Haboob (n.) A violent sandstorm or dust storm that sweeps across deserts.

At 60, I’m given to early morning ambles, almost
like Dad in the nursing home, insisting at 4 a.m.
he had to hitch Pop’s wagon to meet the milk train.

My aquarium burbles where the black Bristlenose pleco
hovers near a rock. His dzi-bead eyes scan the tank:
nothing threatens under belly scum. On the deck,

the sere Arizona night crackles with a breeze;
I guard my cigarette. An owl pitches out of scrub pine.

The edge here is clear: expect fire in a green spike,
in sun slicing through noon, in the snake’s bite.

My small grandson’s dreams also pierce the night—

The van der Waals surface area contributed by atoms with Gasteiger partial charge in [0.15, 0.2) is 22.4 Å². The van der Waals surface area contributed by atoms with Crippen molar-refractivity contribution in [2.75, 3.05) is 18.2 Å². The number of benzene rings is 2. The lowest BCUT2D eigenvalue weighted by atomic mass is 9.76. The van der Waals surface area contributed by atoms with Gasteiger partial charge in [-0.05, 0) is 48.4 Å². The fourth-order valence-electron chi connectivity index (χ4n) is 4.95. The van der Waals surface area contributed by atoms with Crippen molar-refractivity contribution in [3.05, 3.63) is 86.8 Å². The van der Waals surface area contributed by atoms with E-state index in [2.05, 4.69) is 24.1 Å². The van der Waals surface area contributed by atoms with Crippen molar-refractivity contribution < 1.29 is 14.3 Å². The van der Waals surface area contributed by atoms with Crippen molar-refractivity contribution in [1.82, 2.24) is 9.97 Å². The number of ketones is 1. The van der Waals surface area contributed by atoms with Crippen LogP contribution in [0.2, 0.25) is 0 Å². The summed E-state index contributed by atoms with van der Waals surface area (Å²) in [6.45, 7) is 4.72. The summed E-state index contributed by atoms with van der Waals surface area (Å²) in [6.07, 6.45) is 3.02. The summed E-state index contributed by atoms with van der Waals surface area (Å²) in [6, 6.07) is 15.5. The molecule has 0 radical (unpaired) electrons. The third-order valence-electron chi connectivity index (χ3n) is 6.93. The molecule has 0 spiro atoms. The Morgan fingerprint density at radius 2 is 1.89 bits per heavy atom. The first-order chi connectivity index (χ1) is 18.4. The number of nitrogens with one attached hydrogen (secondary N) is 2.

as when he grapples with a pet’s death,
or his anger with his mom spills

sudden from the dark, gathers speed in a vortex
that drops—unbidden—in a burst of sound and scenes
spun when he first broke through fright,

first tasted the intoxicating spice
of me and not. Then we stand
firm in the surge,
tight against the sting,

‘til he breathes free and whole again:
the human thing.

Dorothy DiRienzi is a writer, poet, essayist, and editor. She worked for 50 years as a manuscript editor, first in Philadelphia, PA for medical textbook publishers, and then in Tempe for Arizona State University. She has been published in numerous literary journals and was a resident at Norcroft writers retreat and Colrain Manuscript Conference, second runner-up at the Tucson Poetry Festival, and a semifinalist for the Black Lawrence Press poetry prize. DiRienzi received her MFA in Creative Writing from ASU. She lives in Phoenix.